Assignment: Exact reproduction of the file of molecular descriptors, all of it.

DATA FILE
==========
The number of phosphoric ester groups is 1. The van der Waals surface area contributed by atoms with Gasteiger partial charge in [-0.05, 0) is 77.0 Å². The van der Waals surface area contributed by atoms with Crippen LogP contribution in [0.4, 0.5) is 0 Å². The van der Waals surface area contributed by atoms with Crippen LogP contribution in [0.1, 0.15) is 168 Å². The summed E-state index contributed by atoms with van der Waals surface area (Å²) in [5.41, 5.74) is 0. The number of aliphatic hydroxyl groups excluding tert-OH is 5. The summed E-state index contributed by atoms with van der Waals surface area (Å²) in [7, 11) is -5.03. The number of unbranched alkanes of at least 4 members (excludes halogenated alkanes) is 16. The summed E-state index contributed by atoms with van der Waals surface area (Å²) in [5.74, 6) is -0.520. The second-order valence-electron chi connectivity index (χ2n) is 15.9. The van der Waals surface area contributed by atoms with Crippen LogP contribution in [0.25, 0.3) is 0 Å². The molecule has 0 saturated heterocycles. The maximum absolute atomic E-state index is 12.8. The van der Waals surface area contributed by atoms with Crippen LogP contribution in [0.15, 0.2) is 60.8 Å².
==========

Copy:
The number of phosphoric ester groups is 1. The van der Waals surface area contributed by atoms with Gasteiger partial charge in [-0.05, 0) is 77.0 Å². The van der Waals surface area contributed by atoms with Crippen LogP contribution in [0.4, 0.5) is 0 Å². The van der Waals surface area contributed by atoms with Crippen LogP contribution in [0.1, 0.15) is 168 Å². The summed E-state index contributed by atoms with van der Waals surface area (Å²) in [5.41, 5.74) is 0. The number of aliphatic hydroxyl groups excluding tert-OH is 5. The summed E-state index contributed by atoms with van der Waals surface area (Å²) in [7, 11) is -5.03. The number of unbranched alkanes of at least 4 members (excludes halogenated alkanes) is 16. The summed E-state index contributed by atoms with van der Waals surface area (Å²) in [5.74, 6) is -0.520. The second-order valence-electron chi connectivity index (χ2n) is 15.9. The van der Waals surface area contributed by atoms with Crippen LogP contribution in [0.25, 0.3) is 0 Å². The molecule has 0 saturated heterocycles. The maximum absolute atomic E-state index is 12.8. The van der Waals surface area contributed by atoms with Crippen LogP contribution in [0.15, 0.2) is 60.8 Å².